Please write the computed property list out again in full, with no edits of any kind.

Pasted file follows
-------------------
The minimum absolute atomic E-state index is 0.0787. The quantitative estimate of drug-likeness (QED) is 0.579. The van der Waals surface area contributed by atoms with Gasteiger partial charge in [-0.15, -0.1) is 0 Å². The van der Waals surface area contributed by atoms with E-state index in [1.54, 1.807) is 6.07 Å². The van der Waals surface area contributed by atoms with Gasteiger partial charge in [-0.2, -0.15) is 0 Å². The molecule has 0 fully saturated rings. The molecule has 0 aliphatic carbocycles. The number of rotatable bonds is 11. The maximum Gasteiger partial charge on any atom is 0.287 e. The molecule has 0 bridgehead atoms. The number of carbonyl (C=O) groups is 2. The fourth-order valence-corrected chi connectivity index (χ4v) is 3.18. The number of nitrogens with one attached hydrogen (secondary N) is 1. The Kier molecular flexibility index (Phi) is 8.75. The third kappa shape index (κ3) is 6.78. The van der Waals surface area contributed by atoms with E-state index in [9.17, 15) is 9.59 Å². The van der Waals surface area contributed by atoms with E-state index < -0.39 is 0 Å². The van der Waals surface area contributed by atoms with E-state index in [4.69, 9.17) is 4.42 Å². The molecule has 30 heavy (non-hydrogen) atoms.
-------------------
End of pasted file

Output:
The minimum absolute atomic E-state index is 0.0787. The quantitative estimate of drug-likeness (QED) is 0.579. The van der Waals surface area contributed by atoms with Gasteiger partial charge in [-0.15, -0.1) is 0 Å². The van der Waals surface area contributed by atoms with E-state index in [1.54, 1.807) is 6.07 Å². The van der Waals surface area contributed by atoms with Gasteiger partial charge in [-0.2, -0.15) is 0 Å². The molecule has 0 fully saturated rings. The molecule has 0 aliphatic carbocycles. The number of rotatable bonds is 11. The maximum Gasteiger partial charge on any atom is 0.287 e. The molecule has 0 bridgehead atoms. The number of carbonyl (C=O) groups is 2. The fourth-order valence-corrected chi connectivity index (χ4v) is 3.18. The number of nitrogens with one attached hydrogen (secondary N) is 1. The Kier molecular flexibility index (Phi) is 8.75. The third kappa shape index (κ3) is 6.78. The van der Waals surface area contributed by atoms with E-state index in [9.17, 15) is 9.59 Å². The van der Waals surface area contributed by atoms with E-state index < -0.39 is 0 Å². The van der Waals surface area contributed by atoms with E-state index in [4.69, 9.17) is 4.42 Å². The molecule has 30 heavy (non-hydrogen) atoms.